A new group has been established to investigate academia’s approach to ICT standardization, with a view to increasing the weight assigned to the subject in academic curricula. It will also aim to identify ITU-T action to aid its academic membership in this endeavour. The Draft Terms of Reference for the TSB Director's Ad Hoc Group on Standards Education are available here.

The Ad Hoc Group will include representatives of ITU-T, academia and other standards development organizations (SDOs) interested in collaborating to advance standards education worldwide. Participation is open to all interested parties, including non-members of ITU, free of charge.

In this context, “standards education” relates not to technology-focused topics, but rather to education on the importance of standards to the ICT sector, and by extension, to the operation of businesses and economies at large. ICT today underpins almost all commercial activity and it is essential that we familiarize students with ICT standards development processes, standard strategy planning, and business case studies demonstrating the importance of international standards to industry.

A tentative work plan for the group includes; performing a “gap analysis” regarding ICT standardization courses currently offered by universities; gathering information on standards education programs from relevant external groups; developing course or curricula “templates” to be used by academia in constructing standards-education offerings; and identifying strategies to facilitate the adoption of credit-eligible courses in undergraduate and graduate programmes.

The group’s first meeting will take place during the Joint ITU-GISFI-DS-CTIF Standards Education Workshop, 8-9 October 2012, Aalborg University, Denmark.

For more information, please see the Ad Hoc Group’s webpage here.
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African regional groups identify their priorities for ITU-T
Recent ITU meetings addressed the challenges facing African countries in the measurement of Quality of Service (QoS)/Quality of Experience (QoE) parameters for voice, 3G and Internet mobile networks – nearing completion of guidelines for a QoS regulatory framework for ICT services. The meetings also addressed environmental concerns associated with ICT development, such as the growing e-waste challenge, the measurement of human exposure to Radio Frequency Electromagnetic Fields (RF EMF), and the need to develop a sustainable means of extending telecoms-network coverage to the rural areas of developing countries.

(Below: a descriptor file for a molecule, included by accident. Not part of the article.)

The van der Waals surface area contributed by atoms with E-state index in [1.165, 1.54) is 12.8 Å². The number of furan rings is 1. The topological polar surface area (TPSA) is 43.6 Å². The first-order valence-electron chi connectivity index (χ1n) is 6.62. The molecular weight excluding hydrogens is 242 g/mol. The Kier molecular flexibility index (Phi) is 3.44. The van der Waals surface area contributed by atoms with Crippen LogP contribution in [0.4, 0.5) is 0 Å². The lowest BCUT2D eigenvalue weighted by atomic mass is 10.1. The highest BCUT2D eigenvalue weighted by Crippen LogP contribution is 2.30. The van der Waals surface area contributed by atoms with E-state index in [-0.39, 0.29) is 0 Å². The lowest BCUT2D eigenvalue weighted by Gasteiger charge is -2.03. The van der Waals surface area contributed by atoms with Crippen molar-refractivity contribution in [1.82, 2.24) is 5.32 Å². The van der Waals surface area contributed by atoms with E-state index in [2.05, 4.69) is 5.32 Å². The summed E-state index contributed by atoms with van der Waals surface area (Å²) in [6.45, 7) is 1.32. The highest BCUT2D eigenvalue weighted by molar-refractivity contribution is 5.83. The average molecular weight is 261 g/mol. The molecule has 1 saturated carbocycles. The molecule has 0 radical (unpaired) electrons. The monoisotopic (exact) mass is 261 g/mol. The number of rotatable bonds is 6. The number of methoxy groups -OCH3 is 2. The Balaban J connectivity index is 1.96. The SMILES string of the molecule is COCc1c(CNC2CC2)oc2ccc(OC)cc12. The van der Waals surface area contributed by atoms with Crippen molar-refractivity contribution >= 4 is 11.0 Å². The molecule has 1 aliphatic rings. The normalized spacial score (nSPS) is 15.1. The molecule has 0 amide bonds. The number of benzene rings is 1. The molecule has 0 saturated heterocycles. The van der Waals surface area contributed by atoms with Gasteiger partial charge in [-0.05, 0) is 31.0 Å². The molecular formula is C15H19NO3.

The four ITU events were held in Cotonou, Benin, 16-20 July, hosted by Benin’s Autorité Transitoire de Régulation des Postes et Télécommunications (ATRPT):

Workshop on practical measurement of QoS/QoE parameters for regulatory compliance; and Meeting of Africa Regional Group within ITU-T Study Group 12 (Performance, QoS and QoE)

The workshop was attended by over 80 participants from 21 African countries, gathering representatives of ministries, regulators, operators and vendors to discuss QoS/QoE aspects of Africa’s expanding mobile networks.

The Africa regional group within ITU-T Study Group 12 (SG 12) advanced its draft guidelines for a QoS regulatory framework for ICT services, which are intended to supplement existing ITU-T recommendations on QoS. Nearing this task’s completion, the group indicated that it will now direct its attention to ‘QoE web browsing’ under Question 13/12, and the ‘Roadmap for Interconnection of Packet-based Networks’ under Question 12/12.

Workshop on Tackling Climate Change and SAR Measurement; and Meeting of Africa Regional Group within ITU-T Study Group 5 (Environment and climate change)

The workshop was attended by over 70 participants from 21 African countries, discussing the application of ITU-T’s ‘green ICT’ standards and the measurement of the Specific Absorption Rate (SAR) of RF EMF produced by mobile-telephony base stations and devices.

The Africa regional group within ITU-T Study Group 5 (SG 5) highlighted energy efficiency, e-waste reduction and issues related to climate change as its priorities for 2013.

Full story
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Lao PDR Workshop offers concrete actions to bridge the standardization gap
A recent ITU workshop in Lao PDR has offered a number of actionable suggestions to extend ITU’s efforts to bridge the standardization gap. Notably participants called on ITU to assist governments of developing Asian countries in establishing national and regional “standardization secretariats” to oversee the development of countries’ standardization capabilities and to ensure all regions an equitable representation in international standardization processes.